By Michael Woloszynowicz

By Michael Woloszynowicz

Wednesday, September 22, 2010

Business Lessons from Blockbuster's Failure

With Blockbuster's Chapter 11 filing looming, it seems a fitting time to reflect on what went wrong and what businesses can learn from it. Many would simply label Blockbuster a casualty of Schumpeter’s theory of creative destruction, and in many cases it is, but the fact remains that its current position could have been avoided.

Back in 2002 Blockbuster was thriving as the dominant source for movie rentals, enjoying a lofty market capitalization of $6B; this was also the same time that Netflix IPO'd on the Nasdaq. The Netflix IPO wasn't a complete success as its share price quickly receded from $15/share at the time of the IPO to around $6/share. At the time Netflix's business model was quite different from what it is today. Netflix serviced customers by creating a subscription based service that allowed users to rent as many movies as they wanted for a fixed price of $20/month. At the time Netflix was mailing the physical DVD discs to its customers and received returns in the same manner. Given the poor performance of the IPO Blockbuster shrugged Netflix off as another fad and proceeded with business as usual. Today the landscape is very different with Netflix’s dominance steadily growing and its stock price climbing to over $150/share. Netflix's market cap is now $6.8B while Blockbuster's was about $200M a year ago and a paltry $20M prior to the Chapter 11 announcement.

So where did Blockbuster go wrong? Their main folly was failing to see the forest from the trees. In response to Netflix's proposition of convenience, Blockbuster announced that they will let people return videos whenever they like, with no penalty for lateness. What this did is further increase their capital costs, which were already drastically higher than Netflix’s given their need for physical locations. This of course did little to improve business as customer defections continued and revenues dropped. Because of Blockbusters high capital costs, the decrease in revenue caused profits to tumble into the red, the company closed store locations which made it even more inconvenient for customers to rent movies, further driving them into the arms of Netflix. The real hit to their business came in 2007 when Netflix launched a download version of their service and soon after, iTunes began distributing movies to its portable devices and Apple TV. In this case Blockbusters mistake was that it failed to follow Clay Christensen's theory of "the job". Blockbuster continued to see itself as a provider of movie and game rentals rather than a distributor of entertainment. By locking itself into this narrow view, they ignored the innovations happening around them and believed that people wanted to come into the store and talk to their staff, get recommendations, and make their choice, but of course this was not the case. The internet provided all the recommendations they needed and the convenience of renting with a few mouse clicks became impossible to beat. To further compound their problems, the recession as well as growing concerns about the environment took hold, so people were less and less willing to spend money on gas and make two trips to rent a movie. Realizing that Netflix and iTunes were serious threats to their business, Blockbuster began opening automated kiosks in grocery stores and other locations to increase convenience, as well as creating an on demand service that would stream movies to portable devices, PVR's and computers. But all this was too little too late, and the crutch of servicing its large debt load and high capital costs proved too much in the face of their entrenched and thriving competitors.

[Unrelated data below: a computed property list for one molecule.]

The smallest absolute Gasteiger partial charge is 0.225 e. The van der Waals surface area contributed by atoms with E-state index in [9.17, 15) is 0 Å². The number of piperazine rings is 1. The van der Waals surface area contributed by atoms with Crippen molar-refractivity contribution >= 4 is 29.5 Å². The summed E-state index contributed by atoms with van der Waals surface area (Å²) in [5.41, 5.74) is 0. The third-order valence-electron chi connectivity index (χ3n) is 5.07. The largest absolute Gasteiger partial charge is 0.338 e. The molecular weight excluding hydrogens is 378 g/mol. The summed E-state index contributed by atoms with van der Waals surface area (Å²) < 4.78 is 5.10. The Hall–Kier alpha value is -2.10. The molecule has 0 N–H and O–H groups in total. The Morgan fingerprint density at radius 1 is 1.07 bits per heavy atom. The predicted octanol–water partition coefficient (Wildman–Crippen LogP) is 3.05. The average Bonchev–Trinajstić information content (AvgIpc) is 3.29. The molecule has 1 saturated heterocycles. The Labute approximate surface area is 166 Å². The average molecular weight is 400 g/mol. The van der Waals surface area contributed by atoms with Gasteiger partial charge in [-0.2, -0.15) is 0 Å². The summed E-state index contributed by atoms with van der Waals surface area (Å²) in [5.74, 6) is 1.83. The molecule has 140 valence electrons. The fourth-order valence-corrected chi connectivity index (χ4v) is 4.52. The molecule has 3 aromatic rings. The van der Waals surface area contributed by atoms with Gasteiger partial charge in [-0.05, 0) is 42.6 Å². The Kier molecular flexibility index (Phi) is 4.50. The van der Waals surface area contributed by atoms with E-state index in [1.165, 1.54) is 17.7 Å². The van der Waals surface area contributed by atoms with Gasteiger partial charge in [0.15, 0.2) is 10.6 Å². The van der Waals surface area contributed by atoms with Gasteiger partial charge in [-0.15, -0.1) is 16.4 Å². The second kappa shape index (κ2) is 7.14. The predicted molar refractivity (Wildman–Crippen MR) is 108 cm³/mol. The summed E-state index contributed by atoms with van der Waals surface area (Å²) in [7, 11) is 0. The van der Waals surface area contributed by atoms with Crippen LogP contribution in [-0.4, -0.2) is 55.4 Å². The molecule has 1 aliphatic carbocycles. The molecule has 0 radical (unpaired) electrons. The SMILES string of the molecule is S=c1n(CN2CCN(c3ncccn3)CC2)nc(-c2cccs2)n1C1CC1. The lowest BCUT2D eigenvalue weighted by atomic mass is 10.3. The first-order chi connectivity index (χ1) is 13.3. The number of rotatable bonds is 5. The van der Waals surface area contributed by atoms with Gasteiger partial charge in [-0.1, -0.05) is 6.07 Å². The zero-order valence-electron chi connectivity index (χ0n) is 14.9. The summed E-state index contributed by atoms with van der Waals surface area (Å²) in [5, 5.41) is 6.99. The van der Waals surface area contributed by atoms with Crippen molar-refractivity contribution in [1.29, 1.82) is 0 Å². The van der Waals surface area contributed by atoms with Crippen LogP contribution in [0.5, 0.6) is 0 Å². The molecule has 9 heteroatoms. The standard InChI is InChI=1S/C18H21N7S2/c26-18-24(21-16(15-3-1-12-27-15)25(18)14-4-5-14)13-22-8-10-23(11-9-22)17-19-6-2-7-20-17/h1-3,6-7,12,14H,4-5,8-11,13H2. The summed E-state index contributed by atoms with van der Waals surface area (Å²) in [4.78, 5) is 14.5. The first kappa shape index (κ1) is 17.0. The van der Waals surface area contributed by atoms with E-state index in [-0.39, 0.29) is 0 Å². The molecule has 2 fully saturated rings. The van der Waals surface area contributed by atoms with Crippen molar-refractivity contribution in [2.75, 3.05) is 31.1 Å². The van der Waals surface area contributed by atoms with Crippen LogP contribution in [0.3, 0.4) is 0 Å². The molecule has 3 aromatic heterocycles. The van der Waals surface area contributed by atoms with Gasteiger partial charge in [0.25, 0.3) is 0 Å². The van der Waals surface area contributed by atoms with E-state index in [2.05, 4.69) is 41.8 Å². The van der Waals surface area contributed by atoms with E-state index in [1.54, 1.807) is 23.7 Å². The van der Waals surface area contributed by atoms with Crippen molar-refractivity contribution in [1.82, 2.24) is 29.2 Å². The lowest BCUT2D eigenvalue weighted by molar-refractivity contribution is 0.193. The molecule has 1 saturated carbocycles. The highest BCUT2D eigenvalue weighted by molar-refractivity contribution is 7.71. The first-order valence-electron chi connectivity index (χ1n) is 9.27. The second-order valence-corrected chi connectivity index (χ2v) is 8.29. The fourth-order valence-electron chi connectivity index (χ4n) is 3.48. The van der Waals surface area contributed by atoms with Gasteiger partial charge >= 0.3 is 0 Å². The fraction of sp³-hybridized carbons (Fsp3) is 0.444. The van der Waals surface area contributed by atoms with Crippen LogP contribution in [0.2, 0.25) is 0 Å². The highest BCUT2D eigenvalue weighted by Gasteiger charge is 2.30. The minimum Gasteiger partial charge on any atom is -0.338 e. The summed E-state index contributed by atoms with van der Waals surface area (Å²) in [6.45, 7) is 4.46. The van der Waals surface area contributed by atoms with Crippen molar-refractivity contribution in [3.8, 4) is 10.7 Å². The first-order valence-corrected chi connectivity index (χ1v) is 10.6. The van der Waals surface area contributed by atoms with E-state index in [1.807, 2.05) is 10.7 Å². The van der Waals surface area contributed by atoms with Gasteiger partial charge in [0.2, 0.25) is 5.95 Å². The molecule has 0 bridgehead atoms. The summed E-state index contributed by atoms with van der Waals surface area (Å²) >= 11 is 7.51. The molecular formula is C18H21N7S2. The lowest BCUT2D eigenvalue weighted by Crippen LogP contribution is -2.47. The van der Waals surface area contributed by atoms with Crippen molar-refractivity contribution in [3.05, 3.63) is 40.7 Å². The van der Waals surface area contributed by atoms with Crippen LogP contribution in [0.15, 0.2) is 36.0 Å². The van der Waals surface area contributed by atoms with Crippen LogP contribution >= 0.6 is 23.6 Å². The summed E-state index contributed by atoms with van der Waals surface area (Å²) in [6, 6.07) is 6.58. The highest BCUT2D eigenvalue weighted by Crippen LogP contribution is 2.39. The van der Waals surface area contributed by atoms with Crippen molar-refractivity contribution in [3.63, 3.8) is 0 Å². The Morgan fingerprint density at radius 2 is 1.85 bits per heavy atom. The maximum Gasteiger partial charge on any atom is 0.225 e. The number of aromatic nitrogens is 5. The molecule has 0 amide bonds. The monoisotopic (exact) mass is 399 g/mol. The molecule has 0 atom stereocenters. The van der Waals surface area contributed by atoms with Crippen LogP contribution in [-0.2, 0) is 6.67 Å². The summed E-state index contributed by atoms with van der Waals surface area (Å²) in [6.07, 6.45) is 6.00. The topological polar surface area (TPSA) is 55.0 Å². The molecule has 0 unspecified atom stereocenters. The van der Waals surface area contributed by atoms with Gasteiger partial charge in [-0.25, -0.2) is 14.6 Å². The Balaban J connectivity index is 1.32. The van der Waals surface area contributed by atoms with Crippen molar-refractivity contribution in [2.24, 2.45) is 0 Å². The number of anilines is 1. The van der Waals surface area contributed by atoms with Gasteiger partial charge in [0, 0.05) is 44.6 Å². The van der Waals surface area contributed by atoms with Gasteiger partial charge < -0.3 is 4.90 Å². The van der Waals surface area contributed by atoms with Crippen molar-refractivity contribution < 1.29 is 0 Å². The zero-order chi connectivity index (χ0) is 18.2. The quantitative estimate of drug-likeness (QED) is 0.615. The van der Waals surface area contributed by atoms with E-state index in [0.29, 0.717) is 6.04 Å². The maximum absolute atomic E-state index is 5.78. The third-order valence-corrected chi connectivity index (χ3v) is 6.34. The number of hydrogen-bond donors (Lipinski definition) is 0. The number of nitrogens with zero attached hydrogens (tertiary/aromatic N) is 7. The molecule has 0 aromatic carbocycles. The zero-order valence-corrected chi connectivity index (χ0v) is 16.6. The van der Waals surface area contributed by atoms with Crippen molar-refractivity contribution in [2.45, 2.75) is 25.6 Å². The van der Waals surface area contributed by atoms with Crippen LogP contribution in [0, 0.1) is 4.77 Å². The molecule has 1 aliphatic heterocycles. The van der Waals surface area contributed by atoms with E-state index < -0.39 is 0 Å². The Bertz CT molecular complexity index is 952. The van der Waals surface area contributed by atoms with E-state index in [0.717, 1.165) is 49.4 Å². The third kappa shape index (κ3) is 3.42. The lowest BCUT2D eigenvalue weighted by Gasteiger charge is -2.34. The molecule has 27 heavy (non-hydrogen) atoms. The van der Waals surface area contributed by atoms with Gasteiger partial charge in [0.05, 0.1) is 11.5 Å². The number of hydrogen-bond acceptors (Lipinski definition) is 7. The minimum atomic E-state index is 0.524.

The key lesson to take away is that no matter how successful you are today, tomorrow brings no guarantees. With the world evolving at a rapid pace, companies must look at their business from a "job" perspective and identify the trends that can threaten or disrupt their means of fulfilling the job they're being hired for. Taking a sufficiently high level view of the job, companies should perform periodic Five Forces and SWOT analyses to see what growing threats exist and where their weaknesses lie in relation to these threats. By continually comparing their value proposition to those of competitors a company can proactively rather than reactively respond to upstarts and generate a new short and long term business strategy.
So what could Blockbuster have done, well I will summarize some of my thoughts but I hope to leave this as a discussion for comments on this post.
  • Purchased Neflix in 2001, this may not have been necessary if blockbuster had simply repositioned itself and modified its strategy
  • Opened kiosks much earlier and began closing stores, this would have reduced capital costs and improved convenience
  • Emulated Neflix’s early model of subscriptions and distribution through mail
  • Entered the on demand space much earlier, before Netflix and iTunes took over the market
Although hindsight is 20/20, there were numerous points where Blockbuster should have recognized serious threats to its business model and used its then powerful brand name and market share to reposition itself. Alas, by taking an incorrect view of their business and failing to account for the disruptive innovations around them, Blockbuster has crumbled just days shy of its 25th anniversary. 

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